Hardcover. NY, Rinehart & Co., 1st, 1958, Book: Very Good, Dust Jacket: Very Good, Hardcover, 241 pages. The author Cook was an English professor at Middlebury College for many years, and involved with Bread Loaf Writer's Conference almost from its inception, as Robert Frost was. INSCRIBED by Robert Frost (the subject) to Cook (the author).
Hardcover. New York, George Braziller, 1st, 1989, Book: Very Good, Dust Jacket: Very Good, 222 pages. Hardcover with dust jacket. Light edgewear to dust jacket and heavy fading on rear. Internally clean. Color illustrations by Hokusai.
Hardcover. Gloucester, MA, Peter Smith, Reprint, 1959, Book: Very Good, Dust Jacket: None, 321 pages. Hardcover with no dust jacket. Green cloth covered boards with light wear to edges & black titles to spine. Faint soil to top edge. Otherwise clean inside and out. Tight copy.
Softcover. Ann Arbor MI, University of Michigan Press, 2nd pr., 1985, Book: Very Good, Dust Jacket: None, Softcover, 462 pages. Illustrated in b&w. Includes bibliography. From rear cover: "From Kenneth Rexroth to the Czechoslovakian secret police, from Marianne Moore to the F.B.I., from Diana Trillling to Time magazine - Allen Ginsberg's work has always drawn a spirited response. Now, for the first time, these responses - remarks, reviews, and essays - have been collected in a single volume. Beginning with William Carlos Williams's early letters of support and ending with James Breslin's biographical analysis of 'The Origins of Howl and Kaddish', this collection reflects a full thirty years of praise, complaint, debate, and analysis of the work of one of the most innovative poets of our century". Previous owner's name on front fly leaf, otherwise clean.
Hardcover. Syracuse University Press , 1st, 1991, Book: Very Good, Dust Jacket: Very Good, Hardcover, 493 pages. Remainder line and foxing to top edge, light edgewear to dust jacket, else a clean, tight copy.
Softcover. Chicago, University of Chicago Press;, reprint, 2009, Book: Very Good, Dust Jacket: None, Softcover, pictorial wrappers, 123 pages. SIGNED BY AUTHOR on title page and INSCRIBED by him on front fly leaf. Poems inspire our trust, argues James Longenbach in this bracing work, because they don't necessarily ask to be trusted. Theirs is the language of self-questioning--metaphors that turn against themselves, syntax that moves one way because it threatens to move another. Poems resist themselves more strenuously than they are resisted by the cultures receiving them. But the resistance to poetry is quite specifically the wonder of poetry. Considering a wide array of poets, from Virgil and Milton to Dickinson and Gluck, Longenbach suggests that poems convey knowledge only inasmuch as they refuse to be vehicles for the efficient transmission of knowledge. In fact, this self-resistance is the source of the reader's pleasure: we read poetry not to escape difficulty but to embrace it. An astute writer and critic of poems, Longenbach makes his case through a sustained engagement with the language of poetry. Each chapter brings a fresh perspective to a crucial aspect of poetry (line, syntax, figurative language, voice, disjunction) and shows that the power of poetry depends less on meaning than on the way in which it means--on the temporal process we negotiate in the act of reading or writing a poem. Readers and writers who embrace that process, Longenbach asserts, inevitably recoil from the exaggeration of the cultural power of poetry in full awareness that to inflate a poem's claim on our attention is to weaken it.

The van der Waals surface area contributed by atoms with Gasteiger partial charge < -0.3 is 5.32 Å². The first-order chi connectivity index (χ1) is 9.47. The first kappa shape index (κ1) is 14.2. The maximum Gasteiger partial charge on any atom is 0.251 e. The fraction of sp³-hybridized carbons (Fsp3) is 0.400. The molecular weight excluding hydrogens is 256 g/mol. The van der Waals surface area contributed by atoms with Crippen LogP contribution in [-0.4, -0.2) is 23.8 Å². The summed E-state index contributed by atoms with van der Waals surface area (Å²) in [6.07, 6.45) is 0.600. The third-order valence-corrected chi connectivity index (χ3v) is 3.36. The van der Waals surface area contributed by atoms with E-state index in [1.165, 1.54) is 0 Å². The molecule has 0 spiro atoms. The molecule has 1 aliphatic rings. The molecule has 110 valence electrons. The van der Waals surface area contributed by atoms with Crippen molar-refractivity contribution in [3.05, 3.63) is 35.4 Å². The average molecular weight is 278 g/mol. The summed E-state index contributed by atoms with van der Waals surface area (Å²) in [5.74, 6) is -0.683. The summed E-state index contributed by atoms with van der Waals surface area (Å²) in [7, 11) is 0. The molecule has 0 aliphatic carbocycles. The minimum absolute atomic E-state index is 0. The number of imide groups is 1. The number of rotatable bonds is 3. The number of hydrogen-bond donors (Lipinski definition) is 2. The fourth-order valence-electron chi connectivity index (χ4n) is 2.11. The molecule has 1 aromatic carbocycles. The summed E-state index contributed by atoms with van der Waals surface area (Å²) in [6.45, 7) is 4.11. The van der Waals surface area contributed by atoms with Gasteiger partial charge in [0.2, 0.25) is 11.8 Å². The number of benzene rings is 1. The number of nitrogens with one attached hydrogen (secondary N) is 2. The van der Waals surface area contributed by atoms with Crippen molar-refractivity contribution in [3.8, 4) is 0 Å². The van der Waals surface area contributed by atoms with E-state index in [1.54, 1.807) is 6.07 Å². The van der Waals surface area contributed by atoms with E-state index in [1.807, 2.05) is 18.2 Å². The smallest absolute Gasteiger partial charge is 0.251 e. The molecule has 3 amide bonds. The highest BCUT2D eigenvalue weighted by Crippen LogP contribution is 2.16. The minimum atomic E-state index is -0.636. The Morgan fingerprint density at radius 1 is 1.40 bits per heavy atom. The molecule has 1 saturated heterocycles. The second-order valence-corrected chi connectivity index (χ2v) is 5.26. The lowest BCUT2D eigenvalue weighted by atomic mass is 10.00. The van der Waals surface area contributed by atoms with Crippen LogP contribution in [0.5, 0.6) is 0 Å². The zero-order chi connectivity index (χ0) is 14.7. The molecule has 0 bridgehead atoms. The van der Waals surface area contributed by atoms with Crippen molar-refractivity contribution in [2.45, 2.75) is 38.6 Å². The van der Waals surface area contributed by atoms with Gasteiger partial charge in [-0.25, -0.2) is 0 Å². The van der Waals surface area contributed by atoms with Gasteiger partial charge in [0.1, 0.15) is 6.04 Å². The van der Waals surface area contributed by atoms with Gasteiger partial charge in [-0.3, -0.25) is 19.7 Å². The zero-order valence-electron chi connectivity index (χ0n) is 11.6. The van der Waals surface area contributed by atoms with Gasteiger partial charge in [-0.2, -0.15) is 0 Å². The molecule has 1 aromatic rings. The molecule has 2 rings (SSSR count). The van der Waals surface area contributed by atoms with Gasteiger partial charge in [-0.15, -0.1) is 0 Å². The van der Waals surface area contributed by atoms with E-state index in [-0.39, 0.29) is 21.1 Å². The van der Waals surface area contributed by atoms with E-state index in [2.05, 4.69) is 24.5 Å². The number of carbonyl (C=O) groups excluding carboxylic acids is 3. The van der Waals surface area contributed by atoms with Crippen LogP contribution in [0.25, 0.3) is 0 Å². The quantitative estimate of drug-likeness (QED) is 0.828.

San Marino, Huntington Library, 1st, 1974, Book: Very Good, Dust Jacket: None, 446 pages. Hardcover. Black covers with title and decoration in silver. Black & white illustrations. Some light pencil marking scattered throughout. Clean, tight copy.